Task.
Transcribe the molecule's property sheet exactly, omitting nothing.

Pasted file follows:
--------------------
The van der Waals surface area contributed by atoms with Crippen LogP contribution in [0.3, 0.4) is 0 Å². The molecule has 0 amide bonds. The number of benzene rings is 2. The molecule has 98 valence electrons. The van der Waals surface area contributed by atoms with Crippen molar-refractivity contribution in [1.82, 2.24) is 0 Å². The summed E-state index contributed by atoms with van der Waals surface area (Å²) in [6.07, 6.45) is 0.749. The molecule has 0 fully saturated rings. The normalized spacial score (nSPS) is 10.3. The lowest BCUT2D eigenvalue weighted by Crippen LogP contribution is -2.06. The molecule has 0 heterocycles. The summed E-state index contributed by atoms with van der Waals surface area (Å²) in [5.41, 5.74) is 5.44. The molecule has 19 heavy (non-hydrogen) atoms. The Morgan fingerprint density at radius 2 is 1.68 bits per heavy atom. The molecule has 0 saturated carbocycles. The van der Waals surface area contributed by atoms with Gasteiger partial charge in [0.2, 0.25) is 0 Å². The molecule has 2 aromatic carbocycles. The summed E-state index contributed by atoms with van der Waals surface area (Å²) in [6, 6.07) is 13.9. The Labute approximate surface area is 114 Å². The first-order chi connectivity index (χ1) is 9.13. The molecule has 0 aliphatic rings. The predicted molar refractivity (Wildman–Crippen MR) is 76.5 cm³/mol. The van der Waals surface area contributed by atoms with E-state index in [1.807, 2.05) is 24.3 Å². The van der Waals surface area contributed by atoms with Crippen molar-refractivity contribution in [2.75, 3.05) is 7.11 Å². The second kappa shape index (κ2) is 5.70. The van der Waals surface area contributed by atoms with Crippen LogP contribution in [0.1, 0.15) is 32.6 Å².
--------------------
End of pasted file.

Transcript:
The van der Waals surface area contributed by atoms with Crippen LogP contribution in [0.3, 0.4) is 0 Å². The molecule has 0 amide bonds. The number of benzene rings is 2. The molecule has 98 valence electrons. The van der Waals surface area contributed by atoms with Crippen molar-refractivity contribution in [1.82, 2.24) is 0 Å². The summed E-state index contributed by atoms with van der Waals surface area (Å²) in [6.07, 6.45) is 0.749. The molecule has 0 fully saturated rings. The normalized spacial score (nSPS) is 10.3. The lowest BCUT2D eigenvalue weighted by Crippen LogP contribution is -2.06. The molecule has 0 heterocycles. The summed E-state index contributed by atoms with van der Waals surface area (Å²) in [5.41, 5.74) is 5.44. The molecule has 19 heavy (non-hydrogen) atoms. The Morgan fingerprint density at radius 2 is 1.68 bits per heavy atom. The molecule has 0 saturated carbocycles. The van der Waals surface area contributed by atoms with Gasteiger partial charge in [0.2, 0.25) is 0 Å². The molecule has 2 aromatic carbocycles. The summed E-state index contributed by atoms with van der Waals surface area (Å²) in [6, 6.07) is 13.9. The Labute approximate surface area is 114 Å². The first-order chi connectivity index (χ1) is 9.13. The molecule has 0 aliphatic rings. The predicted molar refractivity (Wildman–Crippen MR) is 76.5 cm³/mol. The van der Waals surface area contributed by atoms with E-state index in [1.807, 2.05) is 24.3 Å². The van der Waals surface area contributed by atoms with Crippen molar-refractivity contribution in [2.75, 3.05) is 7.11 Å². The second kappa shape index (κ2) is 5.70. The van der Waals surface area contributed by atoms with Crippen LogP contribution in [0.1, 0.15) is 32.6 Å².